Friday, May 7, 2010

Diversity Awareness

In my many years in Corporate America, I sat through countless hours of “Diversity Awareness” training. This involved someone who wouldn’t know diversity if it bit them on their backside telling me that I should respect everyone, regardless of sex, race, or gender, and that transgenders use the restroom at McDonald’s to avoid being found out. I think a much more effective method of teaching diversity awareness would be to take all of the participants to a nearby ethnic market or restaurant.

I, for one, love the ethnic markets. My all-time favorite is the Pacific Ocean Marketplace in Broomfield, CO. Like all good Asian markets do, the POM smells like decaying fish, a smell that, when you walk through the door, slaps you in the face and calls you Suzy. They sell a mean banh mi, and you can get some good pho at a couple of nearby joints. (For even better pho, head to the area around Federal Blvd and 70th Ave.)

Sadly, the Asian market in Kannapolis closed its doors a few months back, so I have nowhere locally to buy banana ketchup. I have, however, begun frequenting my nearby Latin supermarket. I still go to the American supermarket for things like milk and eggs, but I love the Latin market for everything else. The produce section is larger. The meat section is larger. They have spices I’ve never heard of. Going to an ethnic market is like going to a foreign country, only they sell things like Tide and Charmin. Your typical American supermarket sells items that are neatly wrapped, so you can’t tell what animal, or even part of the animal, that you’re eating. Not so at an ethnic market! Chicken feet? Check. Pigs’ ears? Check. Pork stomach? "Beef bull fries"? Check and check.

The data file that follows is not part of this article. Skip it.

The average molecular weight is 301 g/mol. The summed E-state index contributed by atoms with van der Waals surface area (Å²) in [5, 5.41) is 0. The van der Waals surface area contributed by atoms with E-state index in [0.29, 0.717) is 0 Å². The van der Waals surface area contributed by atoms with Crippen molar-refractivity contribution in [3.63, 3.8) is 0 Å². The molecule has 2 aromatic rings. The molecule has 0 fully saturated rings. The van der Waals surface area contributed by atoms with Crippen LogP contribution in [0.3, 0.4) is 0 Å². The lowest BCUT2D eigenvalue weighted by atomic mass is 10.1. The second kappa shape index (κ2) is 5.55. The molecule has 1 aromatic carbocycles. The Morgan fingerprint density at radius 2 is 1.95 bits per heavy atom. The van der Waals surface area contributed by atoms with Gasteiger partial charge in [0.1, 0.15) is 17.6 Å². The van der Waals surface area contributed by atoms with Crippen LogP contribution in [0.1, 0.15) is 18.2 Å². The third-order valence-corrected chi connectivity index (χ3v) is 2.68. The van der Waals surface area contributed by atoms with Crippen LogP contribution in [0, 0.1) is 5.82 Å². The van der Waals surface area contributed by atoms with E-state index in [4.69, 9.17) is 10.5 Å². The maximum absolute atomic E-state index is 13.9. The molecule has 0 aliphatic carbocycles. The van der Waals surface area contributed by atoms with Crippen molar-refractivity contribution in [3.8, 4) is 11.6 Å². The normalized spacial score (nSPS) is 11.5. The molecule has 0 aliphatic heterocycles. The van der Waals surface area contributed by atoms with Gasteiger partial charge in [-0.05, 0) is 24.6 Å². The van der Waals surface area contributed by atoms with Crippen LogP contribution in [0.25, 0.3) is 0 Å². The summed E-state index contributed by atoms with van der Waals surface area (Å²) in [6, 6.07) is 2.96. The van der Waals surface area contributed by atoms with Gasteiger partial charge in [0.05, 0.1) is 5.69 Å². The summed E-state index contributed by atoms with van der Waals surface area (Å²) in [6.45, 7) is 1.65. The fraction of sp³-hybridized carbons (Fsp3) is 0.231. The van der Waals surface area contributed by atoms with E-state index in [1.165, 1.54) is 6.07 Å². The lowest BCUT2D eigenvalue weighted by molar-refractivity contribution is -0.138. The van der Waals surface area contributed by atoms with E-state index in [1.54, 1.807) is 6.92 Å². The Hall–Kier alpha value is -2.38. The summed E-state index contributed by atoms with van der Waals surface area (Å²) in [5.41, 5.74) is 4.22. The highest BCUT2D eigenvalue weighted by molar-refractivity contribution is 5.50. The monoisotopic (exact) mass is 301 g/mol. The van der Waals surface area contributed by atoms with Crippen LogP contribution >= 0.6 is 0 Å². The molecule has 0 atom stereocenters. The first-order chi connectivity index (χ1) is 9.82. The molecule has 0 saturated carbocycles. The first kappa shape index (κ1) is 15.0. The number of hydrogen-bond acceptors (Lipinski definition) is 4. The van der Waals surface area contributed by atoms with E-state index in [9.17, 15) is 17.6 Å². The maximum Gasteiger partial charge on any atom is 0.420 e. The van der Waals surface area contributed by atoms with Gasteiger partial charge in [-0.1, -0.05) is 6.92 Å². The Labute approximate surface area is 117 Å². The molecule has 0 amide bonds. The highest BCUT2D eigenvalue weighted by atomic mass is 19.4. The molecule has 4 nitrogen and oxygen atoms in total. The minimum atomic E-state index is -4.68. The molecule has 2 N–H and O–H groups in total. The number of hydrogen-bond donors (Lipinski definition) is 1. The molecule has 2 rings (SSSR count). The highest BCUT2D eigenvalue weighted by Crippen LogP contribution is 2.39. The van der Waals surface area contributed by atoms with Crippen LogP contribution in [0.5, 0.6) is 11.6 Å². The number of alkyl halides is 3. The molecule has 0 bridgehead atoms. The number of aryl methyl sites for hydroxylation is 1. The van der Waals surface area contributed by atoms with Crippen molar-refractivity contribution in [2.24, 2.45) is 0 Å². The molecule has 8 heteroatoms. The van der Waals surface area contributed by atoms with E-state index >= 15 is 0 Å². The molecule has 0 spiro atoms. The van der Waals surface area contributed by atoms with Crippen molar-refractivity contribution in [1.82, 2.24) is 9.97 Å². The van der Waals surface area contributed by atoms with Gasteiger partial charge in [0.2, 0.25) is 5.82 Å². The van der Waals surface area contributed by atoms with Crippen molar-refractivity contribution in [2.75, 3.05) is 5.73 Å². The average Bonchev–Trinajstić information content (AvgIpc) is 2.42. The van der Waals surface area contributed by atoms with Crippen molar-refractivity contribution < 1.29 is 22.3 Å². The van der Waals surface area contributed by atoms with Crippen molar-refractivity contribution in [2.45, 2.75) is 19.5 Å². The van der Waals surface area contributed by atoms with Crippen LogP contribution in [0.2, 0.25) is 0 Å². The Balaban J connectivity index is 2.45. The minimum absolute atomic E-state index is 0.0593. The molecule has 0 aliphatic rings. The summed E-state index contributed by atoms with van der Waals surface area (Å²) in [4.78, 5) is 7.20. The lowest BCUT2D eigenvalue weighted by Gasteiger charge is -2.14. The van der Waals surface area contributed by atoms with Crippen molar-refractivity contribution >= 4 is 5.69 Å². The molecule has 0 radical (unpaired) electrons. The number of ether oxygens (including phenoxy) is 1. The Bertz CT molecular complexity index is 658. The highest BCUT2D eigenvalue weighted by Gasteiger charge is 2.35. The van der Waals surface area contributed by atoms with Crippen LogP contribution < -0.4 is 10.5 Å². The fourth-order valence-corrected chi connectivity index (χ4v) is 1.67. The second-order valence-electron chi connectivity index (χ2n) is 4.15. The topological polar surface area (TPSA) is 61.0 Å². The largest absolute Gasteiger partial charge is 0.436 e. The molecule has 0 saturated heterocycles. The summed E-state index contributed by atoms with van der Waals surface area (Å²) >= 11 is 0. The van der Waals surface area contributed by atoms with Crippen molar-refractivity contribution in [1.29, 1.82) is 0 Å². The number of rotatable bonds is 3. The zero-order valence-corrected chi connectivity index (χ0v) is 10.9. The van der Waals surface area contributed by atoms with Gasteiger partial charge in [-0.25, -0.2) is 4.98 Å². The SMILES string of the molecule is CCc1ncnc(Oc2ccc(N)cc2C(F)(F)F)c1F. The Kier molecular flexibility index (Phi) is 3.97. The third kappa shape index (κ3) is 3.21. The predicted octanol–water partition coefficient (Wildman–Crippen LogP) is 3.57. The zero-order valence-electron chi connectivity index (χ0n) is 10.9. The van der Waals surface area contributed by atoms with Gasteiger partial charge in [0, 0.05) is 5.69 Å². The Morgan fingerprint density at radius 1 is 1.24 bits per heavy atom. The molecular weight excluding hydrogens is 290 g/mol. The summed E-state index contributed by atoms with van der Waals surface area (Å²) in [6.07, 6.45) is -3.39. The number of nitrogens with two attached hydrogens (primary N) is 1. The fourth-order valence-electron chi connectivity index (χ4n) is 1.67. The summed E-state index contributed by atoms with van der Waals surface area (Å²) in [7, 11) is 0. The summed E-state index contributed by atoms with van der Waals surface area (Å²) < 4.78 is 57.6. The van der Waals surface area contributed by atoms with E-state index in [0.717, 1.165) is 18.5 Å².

My local Latin supermarket also has an impressive produce department, carrying those items that the 16-year old stocker at the American supermarket has never even heard of. In truth, that same 16-year old is probably not familiar with a lot of the items that he’s placing on those shelves. I’ve found carrots as big as my arm. Epazote. Cilantro, 3 bunches for $1. Every kind of pepper that you may need. Sometimes I go in solely to look at the selection. And the cheese! Plus, tell me, where else can you buy frozen yuca and arepas? If you only shop at the traditional American supermarket, you probably don’t even know what those things are.

Why do I think that diversity awareness training would be more beneficial if taught in a venue like this? Because it really is a melting pot. I saw blacks, Asians, whites, and Hispanics at the market today, all just going about their daily business. And it gives us the opportunity to experience and intermingle with other people and cultures in a way that a slideshow in a conference room never will.

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